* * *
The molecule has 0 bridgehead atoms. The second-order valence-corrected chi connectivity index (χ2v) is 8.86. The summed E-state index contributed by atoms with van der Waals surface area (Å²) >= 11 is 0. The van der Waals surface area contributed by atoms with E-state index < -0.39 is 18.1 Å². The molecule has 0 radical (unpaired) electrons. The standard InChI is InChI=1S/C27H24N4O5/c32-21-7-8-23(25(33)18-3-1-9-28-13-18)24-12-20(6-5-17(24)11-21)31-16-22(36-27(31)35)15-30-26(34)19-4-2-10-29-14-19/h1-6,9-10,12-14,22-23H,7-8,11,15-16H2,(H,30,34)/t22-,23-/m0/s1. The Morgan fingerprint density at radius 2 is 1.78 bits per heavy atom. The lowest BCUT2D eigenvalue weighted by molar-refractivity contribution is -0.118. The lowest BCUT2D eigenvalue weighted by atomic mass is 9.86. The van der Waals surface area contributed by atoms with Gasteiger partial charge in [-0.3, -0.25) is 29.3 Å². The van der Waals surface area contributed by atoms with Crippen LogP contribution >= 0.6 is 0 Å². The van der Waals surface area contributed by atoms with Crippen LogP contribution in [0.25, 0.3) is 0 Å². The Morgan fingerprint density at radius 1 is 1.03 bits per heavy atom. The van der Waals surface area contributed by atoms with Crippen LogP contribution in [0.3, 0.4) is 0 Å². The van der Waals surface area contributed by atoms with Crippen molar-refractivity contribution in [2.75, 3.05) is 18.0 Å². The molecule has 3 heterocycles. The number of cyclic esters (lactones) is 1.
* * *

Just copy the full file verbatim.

The molecule has 0 bridgehead atoms. The second-order valence-corrected chi connectivity index (χ2v) is 8.86. The summed E-state index contributed by atoms with van der Waals surface area (Å²) >= 11 is 0. The van der Waals surface area contributed by atoms with E-state index < -0.39 is 18.1 Å². The molecule has 0 radical (unpaired) electrons. The standard InChI is InChI=1S/C27H24N4O5/c32-21-7-8-23(25(33)18-3-1-9-28-13-18)24-12-20(6-5-17(24)11-21)31-16-22(36-27(31)35)15-30-26(34)19-4-2-10-29-14-19/h1-6,9-10,12-14,22-23H,7-8,11,15-16H2,(H,30,34)/t22-,23-/m0/s1. The Morgan fingerprint density at radius 2 is 1.78 bits per heavy atom. The lowest BCUT2D eigenvalue weighted by molar-refractivity contribution is -0.118. The lowest BCUT2D eigenvalue weighted by atomic mass is 9.86. The van der Waals surface area contributed by atoms with Gasteiger partial charge in [-0.3, -0.25) is 29.3 Å². The van der Waals surface area contributed by atoms with Crippen LogP contribution >= 0.6 is 0 Å². The van der Waals surface area contributed by atoms with Crippen LogP contribution in [0.25, 0.3) is 0 Å². The Morgan fingerprint density at radius 1 is 1.03 bits per heavy atom. The van der Waals surface area contributed by atoms with Crippen LogP contribution in [0.3, 0.4) is 0 Å². The van der Waals surface area contributed by atoms with Crippen molar-refractivity contribution in [2.75, 3.05) is 18.0 Å². The molecule has 3 heterocycles. The number of cyclic esters (lactones) is 1.